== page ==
Bullying can be stopped if the people who usually stand by and let it happen take a stand instead. That's the message antibullying projects are bringing to schools around the US.
At the end of her first day of sixth grade at a Massachusetts middle school, Lisa Sonbolian came home feeling happy and excited, looking forward to the new school year. On the second day, however, the boy sitting next to her told her, "You've got a big nose."Skip to next paragraph
Subscribe Today to the Monitor
Before she knew it, everyone else started joining in. "It got bad so quickly," Ms. Sonbolian, now a young adult, remembers. The next two years were nothing short of the ultimate adolescent nightmare. "From the minute I got on the bus, they would throw things, say things," she recalls. "Comments would be shouted out in class: Big Nose, Alien, Schnoz, Beakermobile - no one ever used my name anymore."
But perhaps most hurtful was the complete lack of caring intervention. "The teachers heard it and just ignored it," she says. Most of her friends deserted her. "It wasn't cool to hang around with someone who looked like me."
Sonbolian's story is hardly a new one. Picking on children who are different or vulnerable in any way has long been accepted by many as a sad reality of the schoolyard. But since the highly publicized school shootings at Columbine, and other violent incidents where being taunted by peers likely played a role, educators are less inclined to tolerate such scenarios.
As a result, schools around the United States are adopting curricula to teach both children and adults to respond to, not ignore, harsh teasing.
"Because of situations like Columbine, everyone can now see that when we look the other way [when children are bullied], we're looking for trouble," says Nancy Hollis, principal of the L.B. Merrill Elementary School in Raynham, Mass.
A new vulnerability to bullying?
Despite heightened attention to recent dramatic crimes, violent behavior among US students has actually declined in recent years, according to Youth Risk Behavior Surveys done by the Centers for Disease Control and Prevention in Atlanta. Between 1991 and 1997, the surveys show a 14 percent decrease in the number of students injured in a physical fight, and a 30 percent drop in the number of students carrying weapons.
But some experts worry that kids today are more emotionally fragile, and thus more vulnerable to bullying than ever before. Adolescents today share less one-on-one time with their parents than children of 20 years ago, and are more often exposed to images of violence, two factors that can render bullying more dangerous than ever, says Kevin Dwyer, senior adviser for prevention at the National Mental Health Association in Alexandria, Va.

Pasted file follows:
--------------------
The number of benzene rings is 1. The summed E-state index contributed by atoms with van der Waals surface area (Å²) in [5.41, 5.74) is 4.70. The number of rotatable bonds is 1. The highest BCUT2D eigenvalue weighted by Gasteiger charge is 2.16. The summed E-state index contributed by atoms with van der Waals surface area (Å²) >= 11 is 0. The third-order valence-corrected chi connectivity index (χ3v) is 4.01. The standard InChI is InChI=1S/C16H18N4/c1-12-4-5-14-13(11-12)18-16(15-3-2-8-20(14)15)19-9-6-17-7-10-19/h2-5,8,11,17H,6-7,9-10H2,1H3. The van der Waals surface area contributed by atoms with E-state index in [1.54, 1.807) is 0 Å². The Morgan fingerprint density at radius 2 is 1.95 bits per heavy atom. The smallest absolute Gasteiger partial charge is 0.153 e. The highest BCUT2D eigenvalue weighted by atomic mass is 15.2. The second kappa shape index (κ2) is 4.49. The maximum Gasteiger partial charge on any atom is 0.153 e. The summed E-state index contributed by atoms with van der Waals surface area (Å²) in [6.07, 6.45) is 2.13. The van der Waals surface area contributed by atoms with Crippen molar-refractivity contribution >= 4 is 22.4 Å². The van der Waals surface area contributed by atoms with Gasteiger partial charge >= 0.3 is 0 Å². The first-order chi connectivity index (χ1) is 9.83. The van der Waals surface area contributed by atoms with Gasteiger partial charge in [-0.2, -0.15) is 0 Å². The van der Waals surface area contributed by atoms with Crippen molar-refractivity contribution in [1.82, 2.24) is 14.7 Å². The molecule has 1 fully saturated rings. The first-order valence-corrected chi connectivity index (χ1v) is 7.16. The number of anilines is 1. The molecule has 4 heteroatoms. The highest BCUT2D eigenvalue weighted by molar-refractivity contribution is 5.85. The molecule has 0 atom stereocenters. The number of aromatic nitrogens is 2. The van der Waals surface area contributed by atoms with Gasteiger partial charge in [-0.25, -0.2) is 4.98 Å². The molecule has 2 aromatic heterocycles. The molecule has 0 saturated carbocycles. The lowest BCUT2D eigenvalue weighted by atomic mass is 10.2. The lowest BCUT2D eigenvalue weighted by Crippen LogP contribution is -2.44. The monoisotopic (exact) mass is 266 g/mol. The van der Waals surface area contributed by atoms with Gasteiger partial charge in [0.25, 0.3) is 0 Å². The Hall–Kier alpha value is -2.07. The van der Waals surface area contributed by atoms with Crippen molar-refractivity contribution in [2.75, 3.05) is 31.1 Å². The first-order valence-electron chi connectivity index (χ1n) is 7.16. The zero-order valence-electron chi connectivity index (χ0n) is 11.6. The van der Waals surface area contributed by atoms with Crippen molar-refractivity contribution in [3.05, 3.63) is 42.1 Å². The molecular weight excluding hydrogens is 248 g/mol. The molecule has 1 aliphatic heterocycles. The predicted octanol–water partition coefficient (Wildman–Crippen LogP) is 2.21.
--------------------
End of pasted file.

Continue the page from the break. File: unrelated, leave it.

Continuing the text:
"There are things kids do to each other that, if adults did, they'd be put in jail," Mr. Dwyer says. "We all need to be more aware of how deeply this can hurt individuals, how they can carry it into their lives as adults."
More states develop programs
Massachusetts has perhaps made the biggest splash by setting aside $1 million in grants to help six elementary schools implement two-year "bullying prevention" programs. But schools in a number of other states - including Texas, Georgia, New York, and Connecticut - have also been experimenting with programs to break the code of silence that often surrounds the cruelty that children can display toward one another.
One of the first walls of resistance to be broken through in dealing with the problem is the reluctance of many adults to act against bullying. They also often fail to take it seriously, says Nancy Mullin-Rindler, developer and co-author of Quit It - one of the curricula adopted in Massachusetts - and a consultant to the state on the project.
"One of the most common myths we encounter doing training is that this is normal, that 'kids will be kids,' " she says. "We hear people say, 'Oh, lighten up.' Some even think bullying builds character."
That's why part of the Massachusetts program focuses on training for all adults who come into contact with children during the school day - including bus drivers, janitors, lunch monitors, and parents - in an effort to heighten sensitivities about the dangers of allowing such behavior to continue unchecked.
Engaging the bystanders